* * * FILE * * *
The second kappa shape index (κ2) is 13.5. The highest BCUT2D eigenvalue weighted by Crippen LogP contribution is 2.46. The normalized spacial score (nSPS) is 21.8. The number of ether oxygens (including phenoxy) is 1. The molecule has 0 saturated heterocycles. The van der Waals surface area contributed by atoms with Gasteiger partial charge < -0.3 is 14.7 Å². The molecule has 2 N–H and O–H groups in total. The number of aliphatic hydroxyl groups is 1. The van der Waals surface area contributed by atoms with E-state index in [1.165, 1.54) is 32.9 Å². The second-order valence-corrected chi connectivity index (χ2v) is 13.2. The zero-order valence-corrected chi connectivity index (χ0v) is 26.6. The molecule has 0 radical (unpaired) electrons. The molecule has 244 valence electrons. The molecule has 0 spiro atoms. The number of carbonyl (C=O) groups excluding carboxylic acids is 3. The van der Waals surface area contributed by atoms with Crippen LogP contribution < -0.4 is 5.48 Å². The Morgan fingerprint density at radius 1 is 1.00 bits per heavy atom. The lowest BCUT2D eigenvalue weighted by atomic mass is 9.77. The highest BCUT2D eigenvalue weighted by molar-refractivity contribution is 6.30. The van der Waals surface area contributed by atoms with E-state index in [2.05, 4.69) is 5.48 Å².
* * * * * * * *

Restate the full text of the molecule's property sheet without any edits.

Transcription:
The second kappa shape index (κ2) is 13.5. The highest BCUT2D eigenvalue weighted by Crippen LogP contribution is 2.46. The normalized spacial score (nSPS) is 21.8. The number of ether oxygens (including phenoxy) is 1. The molecule has 0 saturated heterocycles. The van der Waals surface area contributed by atoms with Gasteiger partial charge < -0.3 is 14.7 Å². The molecule has 2 N–H and O–H groups in total. The number of aliphatic hydroxyl groups is 1. The van der Waals surface area contributed by atoms with E-state index in [1.165, 1.54) is 32.9 Å². The second-order valence-corrected chi connectivity index (χ2v) is 13.2. The zero-order valence-corrected chi connectivity index (χ0v) is 26.6. The molecule has 0 radical (unpaired) electrons. The molecule has 244 valence electrons. The molecule has 0 spiro atoms. The number of carbonyl (C=O) groups excluding carboxylic acids is 3. The van der Waals surface area contributed by atoms with Crippen LogP contribution < -0.4 is 5.48 Å². The Morgan fingerprint density at radius 1 is 1.00 bits per heavy atom. The lowest BCUT2D eigenvalue weighted by atomic mass is 9.77. The highest BCUT2D eigenvalue weighted by molar-refractivity contribution is 6.30. The van der Waals surface area contributed by atoms with E-state index in [2.05, 4.69) is 5.48 Å².